Harris, Simon J. (Oxford University Press, 2014-02-27)
This chapter discusses and progresses through an aesthetic enquiry into a relationship between the virtual and the actual surface of painting. It is through the inherent temporality of both painting and cinema that the notion of a dynamic duration is interrogated. At the core of this investigative methodology the philosophies of both Henri Bergson and Gilles Deleuze are employed to examine how duration in painting can be experienced outside of the static recollection. Fundamentally this follows Deleuze’s seminal writing about the cinematic and the function of the image in relation to time. The author accepts Deleuze’s invitation to employ his concepts as a toolbox for dynamism. Thus a model is assembled in which the notion of the “recollection-image” and its relationship to the temporality of the “movement-image” is developed through the potential of the figural as a space between the figurative and the abstract in painting.
Harrison, Dew (CHArt (Computers and the History of Art), 2005)
The paper explores the activity of archiving within the field of fine art and museum studies with particular emphasis on the digital archive and new media database. Harrison identifies and develops new forms of digital archiving within curatorial projects, art-based collaborations, and Conceptual Art works. These archival forms are not constructed by information scientists or museum professionals, but by artists.
Holland, Brian; Holland, Lynda; Davies, Jenny (University of Wolverhampton, 2004)
This project set out to investigate if the technique of mind mapping could be used to improve the study and planning skills of second year Digital Media students from the School of Art and Design (SAD) and first year students on the History of Computing module from the School of Computing and Information Technology (SCIT). Both sets of students were shown how mind mapping could be used to plan the different types of work that they needed to undertake for their modules. MindManager software was installed in selected computer labs and the students were given tuition on how to use the software.
Aimed at those who have a responsibility for policy and practice in relation to
education, health improvement and community, this position paper explores how
the corporatization of the modern university has arguably shifted how students see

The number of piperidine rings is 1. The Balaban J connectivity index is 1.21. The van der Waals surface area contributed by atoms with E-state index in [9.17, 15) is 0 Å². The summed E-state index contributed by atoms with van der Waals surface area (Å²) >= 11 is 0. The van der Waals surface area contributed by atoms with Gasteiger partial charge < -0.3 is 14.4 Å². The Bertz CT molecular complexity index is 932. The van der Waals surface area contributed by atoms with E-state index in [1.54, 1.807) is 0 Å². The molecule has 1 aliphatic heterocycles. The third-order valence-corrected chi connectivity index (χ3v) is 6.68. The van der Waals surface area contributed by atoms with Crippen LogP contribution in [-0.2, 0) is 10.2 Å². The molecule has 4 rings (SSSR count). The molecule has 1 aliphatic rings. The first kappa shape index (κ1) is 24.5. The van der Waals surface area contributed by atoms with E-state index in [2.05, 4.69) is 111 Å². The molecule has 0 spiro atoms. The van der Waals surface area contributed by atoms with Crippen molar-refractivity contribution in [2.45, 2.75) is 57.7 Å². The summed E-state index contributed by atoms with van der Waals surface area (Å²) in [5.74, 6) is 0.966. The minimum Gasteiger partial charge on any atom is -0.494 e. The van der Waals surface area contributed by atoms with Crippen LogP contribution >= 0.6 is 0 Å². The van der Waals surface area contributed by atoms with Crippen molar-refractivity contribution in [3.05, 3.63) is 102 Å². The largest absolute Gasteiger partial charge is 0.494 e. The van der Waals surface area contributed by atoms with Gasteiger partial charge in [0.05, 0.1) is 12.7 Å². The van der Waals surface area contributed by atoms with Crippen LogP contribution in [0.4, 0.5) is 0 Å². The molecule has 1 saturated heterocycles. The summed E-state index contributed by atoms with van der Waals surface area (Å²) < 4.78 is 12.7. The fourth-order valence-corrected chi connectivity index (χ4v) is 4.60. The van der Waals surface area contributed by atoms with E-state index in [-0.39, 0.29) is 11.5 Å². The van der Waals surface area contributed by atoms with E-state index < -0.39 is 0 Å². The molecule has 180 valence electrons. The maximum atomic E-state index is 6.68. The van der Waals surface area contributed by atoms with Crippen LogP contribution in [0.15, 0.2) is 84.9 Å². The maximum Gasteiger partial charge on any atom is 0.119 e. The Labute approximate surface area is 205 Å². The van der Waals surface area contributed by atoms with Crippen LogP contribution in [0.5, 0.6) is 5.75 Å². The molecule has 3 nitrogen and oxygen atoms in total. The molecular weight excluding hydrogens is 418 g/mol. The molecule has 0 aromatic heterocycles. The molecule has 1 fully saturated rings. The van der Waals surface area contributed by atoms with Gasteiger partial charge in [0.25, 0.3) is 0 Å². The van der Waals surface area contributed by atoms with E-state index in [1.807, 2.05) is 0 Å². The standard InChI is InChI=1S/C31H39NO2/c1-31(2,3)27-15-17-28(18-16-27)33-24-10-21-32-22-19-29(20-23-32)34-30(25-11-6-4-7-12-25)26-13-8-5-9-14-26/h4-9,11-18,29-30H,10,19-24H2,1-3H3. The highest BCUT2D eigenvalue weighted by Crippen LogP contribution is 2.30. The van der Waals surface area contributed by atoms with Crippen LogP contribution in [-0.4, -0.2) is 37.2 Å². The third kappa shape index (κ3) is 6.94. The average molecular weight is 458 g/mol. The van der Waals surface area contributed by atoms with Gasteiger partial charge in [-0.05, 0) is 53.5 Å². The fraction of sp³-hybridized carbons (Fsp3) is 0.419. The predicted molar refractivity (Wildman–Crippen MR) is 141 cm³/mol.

themselves – and how academics see students and how students see academics.
Increasingly, education is being economized in an age of neo-liberalist ideology.
Universities spend considerable resources on recruiting students, promoting why
students should attend university but arguably spend far less on how they enable
students to be effective learners. The author argues that it is time to pay attention
to two key responsibilities in higher education: well-doing and well-being.
However, it is argued in this paper that universities are far too focused on
behavioural well-doing agendas and not sufficiently focused on experiential wellbeing of staff and students. This paper concludes that there is an urgent case for
realigning higher education through acknowledging the fundamental importance
of communitas – defined as “inspired fellowship” to enable human, personal,
spiritual and social well-being. It is argued that universities must take seriously the
mental health of their staff and students, and in so doing, the role of the arts may
provide plausible answers in realigning the culture of higher education.
On 28 March 2013, a small group of British female academics submitted written evidence of their findings to a Commons Select Committee concerning the dearth of British women film and television directors within the industry. Entitled Women in the Workplace (Conley et al. 2013), part of that report contained evidence from Directors UK, an organization formed in 2008 that calls itself ‘the voice of British film and television directors’ (Conley et al. 2013). A professional association with over 4,500 members, Directors UK explicitly expressed concern over the paucity of female film and television directors within the British media industry, although the period from 2000 to 2010 saw a rise in female film directors, reaching a peak in 2009, when they accounted for 17.2 per cent of British film directors overall. The increase coincides with the initiation of the UK Film Council (UKFC) and its changing policies concerning the encouragement of greater diversity and equal opportunities within the film industry. Within a historical context and in light of funding and UKFC policy, this article analyses its impact on women film directors in British cinema post-millennium.
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